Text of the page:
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BSB 806 015
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& My money

How to teach your kids about money

Siblings on a sofa, using a tablet

Having children can be one of the most rewarding (and sometimes challenging) experiences of your life. As a parent, it's your job to teach your kids about right and wrong, values, manners, morals, personal safety, keeping healthy, and personal accountability. Interestingly however, many Australian parents leave out one of the most important survival skills their children will need - how to take care of themselves financially.

Basic skills in earning, spending, saving, and investing can affect how your kids live now and in the future. Teaching your children the value of money will help them throughout their lives.

Where to start

Firstly, you need to explain the concept of money. Show them cash, coins and cards, and explain that money is exchanged for goods and services. Use examples they can relate to like grocery shopping or haircuts.

In this age of digital banking, it can be difficult for children to understand the value of day-to-day transactions because they don’t see any physical cash being handed over. One way to help children understand the impact of this is to explain how much you're spending at the checkout, and then show them what this looks like in your online banking or mobile app. They’ll see how much money you have and what it means your balance when you spend money.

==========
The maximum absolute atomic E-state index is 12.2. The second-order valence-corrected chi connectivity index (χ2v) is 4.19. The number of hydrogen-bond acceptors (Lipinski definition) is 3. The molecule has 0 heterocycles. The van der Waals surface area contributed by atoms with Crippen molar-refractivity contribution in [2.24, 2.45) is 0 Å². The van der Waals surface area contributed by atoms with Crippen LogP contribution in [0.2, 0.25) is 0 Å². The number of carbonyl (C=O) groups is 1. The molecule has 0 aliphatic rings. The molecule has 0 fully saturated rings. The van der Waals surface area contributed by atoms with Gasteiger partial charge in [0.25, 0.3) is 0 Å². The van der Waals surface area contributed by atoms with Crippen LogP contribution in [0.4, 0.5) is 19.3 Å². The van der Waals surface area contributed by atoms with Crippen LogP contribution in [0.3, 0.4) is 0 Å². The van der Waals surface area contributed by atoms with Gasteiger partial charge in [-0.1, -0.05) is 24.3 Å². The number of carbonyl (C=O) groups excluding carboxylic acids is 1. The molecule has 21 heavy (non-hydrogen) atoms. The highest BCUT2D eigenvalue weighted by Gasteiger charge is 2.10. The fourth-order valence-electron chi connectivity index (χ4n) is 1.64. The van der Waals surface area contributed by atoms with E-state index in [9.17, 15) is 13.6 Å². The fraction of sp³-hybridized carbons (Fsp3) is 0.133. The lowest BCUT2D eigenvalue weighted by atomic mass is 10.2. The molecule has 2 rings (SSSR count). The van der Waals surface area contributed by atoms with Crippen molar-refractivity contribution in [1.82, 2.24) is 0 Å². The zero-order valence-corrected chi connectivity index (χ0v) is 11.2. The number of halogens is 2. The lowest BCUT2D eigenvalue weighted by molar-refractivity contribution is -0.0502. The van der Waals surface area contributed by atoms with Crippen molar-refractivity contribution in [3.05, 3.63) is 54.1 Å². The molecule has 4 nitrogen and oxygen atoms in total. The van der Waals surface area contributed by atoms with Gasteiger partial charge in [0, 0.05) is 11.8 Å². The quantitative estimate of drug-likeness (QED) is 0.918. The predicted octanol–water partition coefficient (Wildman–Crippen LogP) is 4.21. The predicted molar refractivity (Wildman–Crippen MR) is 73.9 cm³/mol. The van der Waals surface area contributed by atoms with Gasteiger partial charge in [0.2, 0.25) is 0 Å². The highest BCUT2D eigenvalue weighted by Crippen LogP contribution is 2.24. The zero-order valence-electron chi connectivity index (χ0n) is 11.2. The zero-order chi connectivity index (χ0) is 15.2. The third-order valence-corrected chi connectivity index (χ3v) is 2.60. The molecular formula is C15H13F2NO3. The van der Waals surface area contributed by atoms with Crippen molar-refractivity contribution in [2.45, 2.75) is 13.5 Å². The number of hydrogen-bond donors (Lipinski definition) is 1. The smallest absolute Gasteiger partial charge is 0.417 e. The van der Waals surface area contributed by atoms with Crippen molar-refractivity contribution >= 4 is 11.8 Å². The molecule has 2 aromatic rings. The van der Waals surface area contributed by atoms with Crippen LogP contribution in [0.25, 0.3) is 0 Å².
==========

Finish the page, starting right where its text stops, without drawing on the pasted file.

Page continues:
Tied in with this, is helping your children learn the difference between needs and wants or necessities and luxuries. Ask them to list the things they need and the things they want, and then review it with them. Try it again the next time you go shopping together, and ask them to pay attention to the cost of the things they have on their list – which items are most expensive, their wants or needs?

Earning their own money

Depending on their age, it’s a good idea to establish a daily/weekly chore for your kids that is linked to earning pocket money. Carrying out a small job or two around the house like watering the plants, filling the dishwasher, or setting the table, demonstrates that money is earned and doesn’t grow on trees.

As they get older, these jobs can get bigger – along with the amount they receive – and can even encourage them to get a job, such as a paper round.

Spending and saving

Giving children the skills to control their finances is not only beneficial to their long-term financial wellbeing – it also contributes to their self-development. It may not be easy to begin with, but once your child has earned some money, allow them to make some of their own spending decisions. Whether these are good or bad choices, your kids will learn from them.

Remember, when it comes to spending wisely, you need to lead by example. Encourage your children to shop around for the best deals, look for good quality products that will last, and even wait for some items to go on sale.